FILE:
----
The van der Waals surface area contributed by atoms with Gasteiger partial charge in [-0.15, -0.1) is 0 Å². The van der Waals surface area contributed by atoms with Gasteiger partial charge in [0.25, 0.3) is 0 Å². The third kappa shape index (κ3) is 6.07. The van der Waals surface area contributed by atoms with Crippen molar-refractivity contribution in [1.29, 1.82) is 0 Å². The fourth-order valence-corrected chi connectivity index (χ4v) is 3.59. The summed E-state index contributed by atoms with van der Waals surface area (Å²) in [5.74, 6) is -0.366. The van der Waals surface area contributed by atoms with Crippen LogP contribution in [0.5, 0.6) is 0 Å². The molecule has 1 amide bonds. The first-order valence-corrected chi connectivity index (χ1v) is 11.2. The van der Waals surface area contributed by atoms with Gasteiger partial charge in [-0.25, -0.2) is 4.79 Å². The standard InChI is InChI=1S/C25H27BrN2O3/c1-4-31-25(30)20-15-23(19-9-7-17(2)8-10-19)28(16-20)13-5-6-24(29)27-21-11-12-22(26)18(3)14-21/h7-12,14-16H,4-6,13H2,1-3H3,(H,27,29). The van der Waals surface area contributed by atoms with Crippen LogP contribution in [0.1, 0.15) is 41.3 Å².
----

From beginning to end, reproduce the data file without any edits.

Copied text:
The van der Waals surface area contributed by atoms with Gasteiger partial charge in [-0.15, -0.1) is 0 Å². The van der Waals surface area contributed by atoms with Gasteiger partial charge in [0.25, 0.3) is 0 Å². The third kappa shape index (κ3) is 6.07. The van der Waals surface area contributed by atoms with Crippen molar-refractivity contribution in [1.29, 1.82) is 0 Å². The fourth-order valence-corrected chi connectivity index (χ4v) is 3.59. The summed E-state index contributed by atoms with van der Waals surface area (Å²) in [5.74, 6) is -0.366. The van der Waals surface area contributed by atoms with Crippen LogP contribution in [0.5, 0.6) is 0 Å². The molecule has 1 amide bonds. The first-order valence-corrected chi connectivity index (χ1v) is 11.2. The van der Waals surface area contributed by atoms with Gasteiger partial charge in [-0.25, -0.2) is 4.79 Å². The standard InChI is InChI=1S/C25H27BrN2O3/c1-4-31-25(30)20-15-23(19-9-7-17(2)8-10-19)28(16-20)13-5-6-24(29)27-21-11-12-22(26)18(3)14-21/h7-12,14-16H,4-6,13H2,1-3H3,(H,27,29). The van der Waals surface area contributed by atoms with Crippen LogP contribution in [0.1, 0.15) is 41.3 Å².